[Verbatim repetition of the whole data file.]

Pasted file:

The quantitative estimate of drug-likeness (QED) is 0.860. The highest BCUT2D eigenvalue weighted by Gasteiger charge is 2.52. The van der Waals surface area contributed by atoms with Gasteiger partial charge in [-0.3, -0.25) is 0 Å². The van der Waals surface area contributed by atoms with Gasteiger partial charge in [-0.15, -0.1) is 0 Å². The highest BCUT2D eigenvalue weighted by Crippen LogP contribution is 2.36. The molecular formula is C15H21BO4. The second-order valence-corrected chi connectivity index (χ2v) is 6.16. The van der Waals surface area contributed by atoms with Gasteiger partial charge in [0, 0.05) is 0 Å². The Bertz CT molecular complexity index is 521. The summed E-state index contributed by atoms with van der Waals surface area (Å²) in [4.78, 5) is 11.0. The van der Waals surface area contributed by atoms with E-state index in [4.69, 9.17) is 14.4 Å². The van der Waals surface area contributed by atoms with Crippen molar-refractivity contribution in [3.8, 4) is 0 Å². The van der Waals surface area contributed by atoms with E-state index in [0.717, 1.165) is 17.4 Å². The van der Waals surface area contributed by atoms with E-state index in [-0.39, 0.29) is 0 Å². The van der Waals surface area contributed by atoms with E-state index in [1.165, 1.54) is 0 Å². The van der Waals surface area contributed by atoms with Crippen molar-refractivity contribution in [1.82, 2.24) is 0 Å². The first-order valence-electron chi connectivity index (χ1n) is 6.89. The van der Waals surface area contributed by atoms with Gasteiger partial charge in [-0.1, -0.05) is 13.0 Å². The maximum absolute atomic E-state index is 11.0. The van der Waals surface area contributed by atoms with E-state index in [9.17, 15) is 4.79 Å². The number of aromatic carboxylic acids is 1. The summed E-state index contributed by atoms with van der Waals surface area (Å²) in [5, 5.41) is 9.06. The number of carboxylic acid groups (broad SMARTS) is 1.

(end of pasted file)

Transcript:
The quantitative estimate of drug-likeness (QED) is 0.860. The highest BCUT2D eigenvalue weighted by Gasteiger charge is 2.52. The van der Waals surface area contributed by atoms with Gasteiger partial charge in [-0.3, -0.25) is 0 Å². The van der Waals surface area contributed by atoms with Gasteiger partial charge in [-0.15, -0.1) is 0 Å². The highest BCUT2D eigenvalue weighted by Crippen LogP contribution is 2.36. The molecular formula is C15H21BO4. The second-order valence-corrected chi connectivity index (χ2v) is 6.16. The van der Waals surface area contributed by atoms with Gasteiger partial charge in [0, 0.05) is 0 Å². The Bertz CT molecular complexity index is 521. The summed E-state index contributed by atoms with van der Waals surface area (Å²) in [4.78, 5) is 11.0. The van der Waals surface area contributed by atoms with E-state index in [4.69, 9.17) is 14.4 Å². The van der Waals surface area contributed by atoms with Crippen molar-refractivity contribution in [3.8, 4) is 0 Å². The van der Waals surface area contributed by atoms with E-state index in [0.717, 1.165) is 17.4 Å². The van der Waals surface area contributed by atoms with E-state index in [-0.39, 0.29) is 0 Å². The van der Waals surface area contributed by atoms with E-state index in [1.165, 1.54) is 0 Å². The van der Waals surface area contributed by atoms with Crippen molar-refractivity contribution in [1.82, 2.24) is 0 Å². The first-order valence-electron chi connectivity index (χ1n) is 6.89. The van der Waals surface area contributed by atoms with Gasteiger partial charge in [-0.1, -0.05) is 13.0 Å². The maximum absolute atomic E-state index is 11.0. The van der Waals surface area contributed by atoms with E-state index in [9.17, 15) is 4.79 Å². The number of aromatic carboxylic acids is 1. The summed E-state index contributed by atoms with van der Waals surface area (Å²) in [5, 5.41) is 9.06. The number of carboxylic acid groups (broad SMARTS) is 1.